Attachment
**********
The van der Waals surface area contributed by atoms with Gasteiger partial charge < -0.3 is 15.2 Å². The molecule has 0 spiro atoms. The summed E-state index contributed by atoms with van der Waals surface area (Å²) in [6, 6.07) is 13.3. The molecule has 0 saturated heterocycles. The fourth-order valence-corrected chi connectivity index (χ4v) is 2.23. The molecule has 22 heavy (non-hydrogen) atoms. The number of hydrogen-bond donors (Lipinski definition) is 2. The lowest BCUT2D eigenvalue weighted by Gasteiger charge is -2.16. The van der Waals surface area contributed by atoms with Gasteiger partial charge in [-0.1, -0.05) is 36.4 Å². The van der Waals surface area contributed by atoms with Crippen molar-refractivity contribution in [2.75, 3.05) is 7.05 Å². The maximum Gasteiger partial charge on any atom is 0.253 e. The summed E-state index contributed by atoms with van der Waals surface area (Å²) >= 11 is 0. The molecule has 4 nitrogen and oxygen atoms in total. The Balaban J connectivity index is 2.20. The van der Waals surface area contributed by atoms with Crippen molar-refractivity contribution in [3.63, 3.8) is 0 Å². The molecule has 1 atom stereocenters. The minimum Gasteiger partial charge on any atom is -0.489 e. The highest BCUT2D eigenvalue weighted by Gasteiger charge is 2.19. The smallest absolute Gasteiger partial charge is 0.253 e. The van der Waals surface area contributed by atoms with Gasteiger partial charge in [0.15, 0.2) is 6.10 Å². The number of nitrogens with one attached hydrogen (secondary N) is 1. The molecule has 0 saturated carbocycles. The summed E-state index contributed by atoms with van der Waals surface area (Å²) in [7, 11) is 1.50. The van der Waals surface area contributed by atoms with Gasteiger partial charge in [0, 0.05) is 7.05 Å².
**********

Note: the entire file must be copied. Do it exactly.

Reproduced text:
The van der Waals surface area contributed by atoms with Gasteiger partial charge < -0.3 is 15.2 Å². The molecule has 0 spiro atoms. The summed E-state index contributed by atoms with van der Waals surface area (Å²) in [6, 6.07) is 13.3. The molecule has 0 saturated heterocycles. The fourth-order valence-corrected chi connectivity index (χ4v) is 2.23. The molecule has 22 heavy (non-hydrogen) atoms. The number of hydrogen-bond donors (Lipinski definition) is 2. The lowest BCUT2D eigenvalue weighted by Gasteiger charge is -2.16. The van der Waals surface area contributed by atoms with Gasteiger partial charge in [-0.1, -0.05) is 36.4 Å². The van der Waals surface area contributed by atoms with Crippen molar-refractivity contribution in [2.75, 3.05) is 7.05 Å². The maximum Gasteiger partial charge on any atom is 0.253 e. The summed E-state index contributed by atoms with van der Waals surface area (Å²) >= 11 is 0. The molecule has 4 nitrogen and oxygen atoms in total. The Balaban J connectivity index is 2.20. The van der Waals surface area contributed by atoms with Crippen molar-refractivity contribution in [3.63, 3.8) is 0 Å². The molecule has 1 atom stereocenters. The minimum Gasteiger partial charge on any atom is -0.489 e. The highest BCUT2D eigenvalue weighted by Gasteiger charge is 2.19. The smallest absolute Gasteiger partial charge is 0.253 e. The van der Waals surface area contributed by atoms with Gasteiger partial charge in [0.15, 0.2) is 6.10 Å². The number of nitrogens with one attached hydrogen (secondary N) is 1. The molecule has 0 saturated carbocycles. The summed E-state index contributed by atoms with van der Waals surface area (Å²) in [7, 11) is 1.50. The van der Waals surface area contributed by atoms with Gasteiger partial charge in [0, 0.05) is 7.05 Å².